After the hottest winter on record, the Russian spring has yielded a Siberian heatwave that is reigniting fires still simmering from last year.
The region has witnessed unusually warm weather this month, with temperatures in some parts of the Arctic as much as 16C higher than usual, according to Russia's federal meteorological service.
High temperatures and low precipitation have dried out vegetation sooner than normal, leading to wildfires in the boreal forests, with some blazes starting in March and stretching into May.
"Siberia has a lot of stored carbon," said Cristina Santin Nuno, associate professor at Swansea University.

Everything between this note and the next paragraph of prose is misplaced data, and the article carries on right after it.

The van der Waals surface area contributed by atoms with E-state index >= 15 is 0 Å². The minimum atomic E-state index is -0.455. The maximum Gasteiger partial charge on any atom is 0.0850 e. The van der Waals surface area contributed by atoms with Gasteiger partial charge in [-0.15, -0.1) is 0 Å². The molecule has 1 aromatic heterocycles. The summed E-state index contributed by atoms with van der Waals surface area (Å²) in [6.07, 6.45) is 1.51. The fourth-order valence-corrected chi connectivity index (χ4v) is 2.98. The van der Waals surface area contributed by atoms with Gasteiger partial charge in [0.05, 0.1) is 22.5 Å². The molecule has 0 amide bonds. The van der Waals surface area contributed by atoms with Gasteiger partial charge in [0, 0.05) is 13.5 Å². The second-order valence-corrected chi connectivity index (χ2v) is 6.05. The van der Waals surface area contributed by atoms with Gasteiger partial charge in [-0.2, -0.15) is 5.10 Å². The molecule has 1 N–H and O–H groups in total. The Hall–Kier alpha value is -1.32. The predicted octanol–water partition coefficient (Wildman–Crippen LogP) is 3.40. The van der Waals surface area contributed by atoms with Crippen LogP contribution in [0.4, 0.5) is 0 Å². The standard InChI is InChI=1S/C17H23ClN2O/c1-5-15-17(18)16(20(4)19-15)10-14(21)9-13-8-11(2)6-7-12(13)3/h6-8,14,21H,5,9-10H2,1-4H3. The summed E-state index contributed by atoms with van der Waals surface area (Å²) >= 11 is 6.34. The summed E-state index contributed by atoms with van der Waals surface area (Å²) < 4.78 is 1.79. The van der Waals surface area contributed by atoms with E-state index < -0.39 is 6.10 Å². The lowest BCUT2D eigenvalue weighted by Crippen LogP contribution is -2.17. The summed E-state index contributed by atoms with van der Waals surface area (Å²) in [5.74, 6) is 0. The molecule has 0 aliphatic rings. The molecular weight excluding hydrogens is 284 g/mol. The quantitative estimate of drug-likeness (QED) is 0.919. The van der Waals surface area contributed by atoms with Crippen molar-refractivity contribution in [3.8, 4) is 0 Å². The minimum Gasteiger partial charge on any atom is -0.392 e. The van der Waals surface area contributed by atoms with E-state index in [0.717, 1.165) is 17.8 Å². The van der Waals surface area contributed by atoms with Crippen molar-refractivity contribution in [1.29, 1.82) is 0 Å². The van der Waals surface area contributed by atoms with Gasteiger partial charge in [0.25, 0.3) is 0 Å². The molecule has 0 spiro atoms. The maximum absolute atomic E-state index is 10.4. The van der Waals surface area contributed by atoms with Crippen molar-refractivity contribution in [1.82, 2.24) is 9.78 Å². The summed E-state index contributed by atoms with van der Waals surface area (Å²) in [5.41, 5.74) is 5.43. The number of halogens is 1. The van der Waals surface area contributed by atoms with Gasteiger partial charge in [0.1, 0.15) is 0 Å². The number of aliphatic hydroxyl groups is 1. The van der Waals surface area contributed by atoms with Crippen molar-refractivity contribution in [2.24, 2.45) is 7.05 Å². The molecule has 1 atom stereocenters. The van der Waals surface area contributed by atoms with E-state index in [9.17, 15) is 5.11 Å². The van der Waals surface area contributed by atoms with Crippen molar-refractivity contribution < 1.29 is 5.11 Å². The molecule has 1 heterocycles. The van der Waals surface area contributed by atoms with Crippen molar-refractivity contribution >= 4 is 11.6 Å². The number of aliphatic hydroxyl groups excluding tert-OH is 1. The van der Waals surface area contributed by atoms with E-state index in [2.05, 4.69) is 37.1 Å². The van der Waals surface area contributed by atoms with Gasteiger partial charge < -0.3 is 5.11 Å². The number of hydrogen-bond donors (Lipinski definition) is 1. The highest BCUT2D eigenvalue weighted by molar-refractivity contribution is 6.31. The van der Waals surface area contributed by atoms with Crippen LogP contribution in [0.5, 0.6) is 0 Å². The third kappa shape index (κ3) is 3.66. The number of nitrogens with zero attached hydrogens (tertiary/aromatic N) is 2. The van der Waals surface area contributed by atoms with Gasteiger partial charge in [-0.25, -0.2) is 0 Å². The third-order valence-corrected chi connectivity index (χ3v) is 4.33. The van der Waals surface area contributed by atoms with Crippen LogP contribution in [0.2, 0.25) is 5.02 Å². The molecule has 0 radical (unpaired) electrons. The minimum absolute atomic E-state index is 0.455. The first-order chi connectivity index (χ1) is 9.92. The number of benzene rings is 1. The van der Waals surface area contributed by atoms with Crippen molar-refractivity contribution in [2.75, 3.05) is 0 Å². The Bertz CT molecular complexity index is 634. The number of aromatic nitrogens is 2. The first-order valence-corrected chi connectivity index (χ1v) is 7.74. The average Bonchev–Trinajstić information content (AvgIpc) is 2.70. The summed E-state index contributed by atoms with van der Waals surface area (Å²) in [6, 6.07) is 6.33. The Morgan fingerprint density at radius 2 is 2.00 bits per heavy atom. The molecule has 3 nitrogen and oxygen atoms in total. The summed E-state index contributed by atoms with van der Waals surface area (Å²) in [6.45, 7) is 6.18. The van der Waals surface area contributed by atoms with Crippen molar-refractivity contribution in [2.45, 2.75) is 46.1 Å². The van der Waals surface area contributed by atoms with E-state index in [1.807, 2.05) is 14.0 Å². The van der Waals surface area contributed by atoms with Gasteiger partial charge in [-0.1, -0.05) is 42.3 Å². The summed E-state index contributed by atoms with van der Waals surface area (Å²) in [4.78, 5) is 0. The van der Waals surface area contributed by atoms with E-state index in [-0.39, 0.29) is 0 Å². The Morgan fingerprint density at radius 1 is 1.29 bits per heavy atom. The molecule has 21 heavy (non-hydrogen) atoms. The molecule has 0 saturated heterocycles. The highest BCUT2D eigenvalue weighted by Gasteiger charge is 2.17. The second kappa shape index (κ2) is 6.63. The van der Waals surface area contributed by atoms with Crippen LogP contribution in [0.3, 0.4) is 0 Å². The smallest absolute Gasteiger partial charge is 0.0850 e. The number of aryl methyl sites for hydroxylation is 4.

"What happens to it will affect the planet in a substantial way."
Across Europe, forecasters are braced for sweltering temperatures and little rainfall this summer, compounding what was a mild winter and threatening droughts, according to scientists at the Copernicus Climate Change Service.
Wildfires and hotter temperatures kickstart sea-ice melt sooner.
The receding ice in the Arctic has opened up the Northern Sea route to tanker traffic a month earlier than usual this year.
"Our forecast is [summer wildfires] will begin at the end of June, a month earlier than usual," said Gregory Kuksin, of Greenpeace Russia.
These forecasts come after Siberia saw some of the worst wildfires last summer, which burned more than 13 million hectares of land - an area the size of Greece. In June alone, they released as much carbon dioxide as Sweden does in a year.
Early data indicates that these "zombie" fires are most likely reigniting as the heatwave takes hold.